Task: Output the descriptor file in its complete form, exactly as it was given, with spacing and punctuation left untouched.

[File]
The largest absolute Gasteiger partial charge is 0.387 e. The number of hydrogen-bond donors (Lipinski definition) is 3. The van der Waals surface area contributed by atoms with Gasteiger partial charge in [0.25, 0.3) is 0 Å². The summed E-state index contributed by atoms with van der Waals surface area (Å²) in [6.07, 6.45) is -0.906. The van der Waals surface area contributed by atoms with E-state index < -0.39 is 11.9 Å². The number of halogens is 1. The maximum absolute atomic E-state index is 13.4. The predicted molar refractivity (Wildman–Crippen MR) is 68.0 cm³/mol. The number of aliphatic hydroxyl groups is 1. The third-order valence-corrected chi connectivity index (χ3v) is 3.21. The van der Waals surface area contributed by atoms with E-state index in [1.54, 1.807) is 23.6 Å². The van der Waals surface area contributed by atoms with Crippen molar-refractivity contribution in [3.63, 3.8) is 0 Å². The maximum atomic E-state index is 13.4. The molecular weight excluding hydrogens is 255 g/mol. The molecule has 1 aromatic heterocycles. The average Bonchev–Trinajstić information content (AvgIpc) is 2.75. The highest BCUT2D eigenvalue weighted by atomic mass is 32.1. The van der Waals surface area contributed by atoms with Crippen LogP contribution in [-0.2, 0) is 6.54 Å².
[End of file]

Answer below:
The largest absolute Gasteiger partial charge is 0.387 e. The number of hydrogen-bond donors (Lipinski definition) is 3. The van der Waals surface area contributed by atoms with Gasteiger partial charge in [0.25, 0.3) is 0 Å². The summed E-state index contributed by atoms with van der Waals surface area (Å²) in [6.07, 6.45) is -0.906. The van der Waals surface area contributed by atoms with E-state index < -0.39 is 11.9 Å². The number of halogens is 1. The maximum absolute atomic E-state index is 13.4. The predicted molar refractivity (Wildman–Crippen MR) is 68.0 cm³/mol. The number of aliphatic hydroxyl groups is 1. The third-order valence-corrected chi connectivity index (χ3v) is 3.21. The van der Waals surface area contributed by atoms with E-state index in [1.54, 1.807) is 23.6 Å². The van der Waals surface area contributed by atoms with Crippen molar-refractivity contribution in [3.63, 3.8) is 0 Å². The maximum atomic E-state index is 13.4. The molecular weight excluding hydrogens is 255 g/mol. The molecule has 1 aromatic heterocycles. The average Bonchev–Trinajstić information content (AvgIpc) is 2.75. The highest BCUT2D eigenvalue weighted by atomic mass is 32.1. The van der Waals surface area contributed by atoms with Crippen LogP contribution in [-0.2, 0) is 6.54 Å².